Usher syndrome has taught me so much. We have good days and days that challenge us. This week has been filled with challenges.
We are so excited to have Conner come home for Christmas break during his first year at college. It is a blessing to have all our kids in our house for the holidays. We’ve missed him so much. Once he returned last week, however, I just had a mom’s intuition that something was wrong. We had been down to visit him a few times, and all seemed ok, but something was slightly off. Upon talking with him this week, we found out that he had received an academic warning for his first quarter at OSU. After the initial shock that our strong academic student was getting bad grades, I knew this wasn’t an academic issue.
There had to be something more.
After more conversation with him, it was evident that he was depressed and unhappy at college. Although he was receiving amazing disability support services, it wasn’t enough. He said that he thought that everyone just looked at him like “the blind kid.” This breaks my heart. We’ve taught him that he can do anything he wants to do. He’s a motivated student and a strong self-advocate. But, because he didn’t feel like part of the community, the support services aren’t enough. He is now faced with some difficult decisions about the next year.
I have mixed emotions about all of this. My heart breaks because Conner is hurting. I push away the feelings of “Why does it have to be this way? Why does he have to have Usher syndrome?”. I remind myself that Usher syndrome has made our family closer. It has taught us lessons that we would have never learned. It has made all of us stronger. We have met people and experienced life in ways we would never have.
I get asked all the time why I went back to school. This is why.
You see, until I started in my Ph.D. program, I had no idea that Conner needed a transition plan. I didn’t understand the importance of teaching him to be self-determined. He was 17 when I started my Ph.D. program and I realized this. No one who understood deafblindness was on his IEP team. His IEP had always been focused on academics and not on other areas of the expanded core curriculum, like self-determination. He had never even seen his IEP until that time. He had attended only one IEP meeting, at the age of 16, because it was required.
In that meeting, no one acknowledged him being there other than to turn to him to ask him what they should write about his future career goals. It didn’t feel right to me, but I didn’t understand why. I now know that this wasn’t active participation. This wasn’t an adequate transition plan. His IEP goals did not align with his post-secondary goals. In the last two years, I’ve tried to make up lost time so that he would be prepared for college and could achieve his dreams of being a geneticist. We involved him in his meetings. We tried to think of all the things he would need to learn to do to live independently and to be successful in college. The system failed him. We failed him. I wish we had more time to prepare him to be on his own, for a world in which some people may see him for his disability before his strengths.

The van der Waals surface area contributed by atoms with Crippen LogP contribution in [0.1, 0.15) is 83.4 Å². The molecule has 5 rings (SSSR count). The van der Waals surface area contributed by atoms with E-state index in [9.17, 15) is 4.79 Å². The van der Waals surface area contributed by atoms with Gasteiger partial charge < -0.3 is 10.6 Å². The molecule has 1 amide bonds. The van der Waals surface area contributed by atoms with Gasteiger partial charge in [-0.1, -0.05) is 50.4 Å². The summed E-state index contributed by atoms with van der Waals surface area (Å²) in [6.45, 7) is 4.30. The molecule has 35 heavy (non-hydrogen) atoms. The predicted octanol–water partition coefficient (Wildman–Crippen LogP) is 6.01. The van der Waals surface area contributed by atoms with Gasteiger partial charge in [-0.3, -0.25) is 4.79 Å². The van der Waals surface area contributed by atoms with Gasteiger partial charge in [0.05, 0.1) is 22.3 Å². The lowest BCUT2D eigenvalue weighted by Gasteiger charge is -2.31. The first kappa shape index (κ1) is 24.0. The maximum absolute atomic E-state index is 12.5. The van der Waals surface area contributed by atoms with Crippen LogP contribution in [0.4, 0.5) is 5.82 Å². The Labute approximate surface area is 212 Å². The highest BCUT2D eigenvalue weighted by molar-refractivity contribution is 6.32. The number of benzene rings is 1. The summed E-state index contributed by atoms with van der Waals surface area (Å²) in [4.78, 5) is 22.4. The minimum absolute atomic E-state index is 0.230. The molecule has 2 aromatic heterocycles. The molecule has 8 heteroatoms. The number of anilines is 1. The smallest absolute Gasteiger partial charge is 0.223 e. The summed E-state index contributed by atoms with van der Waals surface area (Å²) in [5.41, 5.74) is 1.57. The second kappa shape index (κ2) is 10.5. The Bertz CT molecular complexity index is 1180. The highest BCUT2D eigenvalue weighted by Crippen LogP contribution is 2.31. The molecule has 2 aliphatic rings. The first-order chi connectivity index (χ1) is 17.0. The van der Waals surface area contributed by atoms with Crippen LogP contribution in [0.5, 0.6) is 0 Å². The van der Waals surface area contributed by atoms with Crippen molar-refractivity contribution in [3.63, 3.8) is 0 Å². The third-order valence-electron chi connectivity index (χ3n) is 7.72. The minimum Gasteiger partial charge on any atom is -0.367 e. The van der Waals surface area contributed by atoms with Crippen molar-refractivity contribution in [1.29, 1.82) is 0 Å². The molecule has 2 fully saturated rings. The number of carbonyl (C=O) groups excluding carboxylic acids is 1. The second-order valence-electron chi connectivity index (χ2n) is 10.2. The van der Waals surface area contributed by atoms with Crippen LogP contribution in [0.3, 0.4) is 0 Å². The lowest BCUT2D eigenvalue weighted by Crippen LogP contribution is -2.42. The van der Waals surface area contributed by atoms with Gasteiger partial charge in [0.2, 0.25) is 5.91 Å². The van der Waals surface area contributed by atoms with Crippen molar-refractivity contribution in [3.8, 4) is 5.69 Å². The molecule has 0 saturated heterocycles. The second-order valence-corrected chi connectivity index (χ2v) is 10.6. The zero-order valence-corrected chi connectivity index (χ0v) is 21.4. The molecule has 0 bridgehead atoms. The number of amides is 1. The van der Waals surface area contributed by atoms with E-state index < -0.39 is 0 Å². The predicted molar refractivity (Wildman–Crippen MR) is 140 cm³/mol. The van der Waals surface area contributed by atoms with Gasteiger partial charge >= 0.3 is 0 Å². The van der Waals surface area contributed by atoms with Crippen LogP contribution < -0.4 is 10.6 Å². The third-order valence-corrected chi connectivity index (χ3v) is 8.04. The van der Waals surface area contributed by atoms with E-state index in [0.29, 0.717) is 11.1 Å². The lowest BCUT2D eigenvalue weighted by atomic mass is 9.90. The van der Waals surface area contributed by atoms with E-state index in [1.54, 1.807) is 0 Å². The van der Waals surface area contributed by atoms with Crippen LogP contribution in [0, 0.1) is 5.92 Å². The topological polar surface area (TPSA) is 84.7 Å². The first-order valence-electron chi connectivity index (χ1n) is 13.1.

Like we have done many times, we will pick ourselves up and learn from these experiences. We have some tough decisions ahead. He wants to leave college and have a gap year. We’ve never thought about what this might look like, and we need to research options. We need to reassess what skills he needs to be successful in college and beyond.
He wants to be around people who are “like him,” where he doesn’t feel like the “blind kid.” So, we will travel to the Rochester Institute of Technology to find out about their Deaf and Hard of Hearing program, to see if that is a better fit for him. Most importantly, we will love him, support him, and help him to figure out how to reassess his plans and goals. We will learn from the past, but we will look forward. We will be thankful for all the blessings we have in life.
I am even more passionate about improving transition for students with disabilities, to prepare them for their post-secondary goals. I want to help provide equal opportunities for all students. Although we’ve come a long way, more work needs to be done to make inclusion successful. Conner shouldn’t have been given a dorm room in a dark hallway with no roommate and a private bathroom. Although our teenage son thought the room was cool, this is not inclusion. Tomorrow is another day. We will help Conner adjust his plans. We will make sure Dalton learns from this experience as well. I will do what I can to improve outcomes for students who are deafblind. Our family will be stronger because of it. #USHThis
Lanya (Lane) McKittrick is the Chair of the Board of the Usher Syndrome Coalition, founder of the Hear See Hope Foundation, and deafblind education researcher and founder of Lane of Inquiry. Lane received her PhD in Special Education at the University of Northern Colorado. Her research, advocacy and family support work are rooted in her personal experience as a mom to four sons, including two who have Usher Syndrome, the leading genetic cause of deafblindness.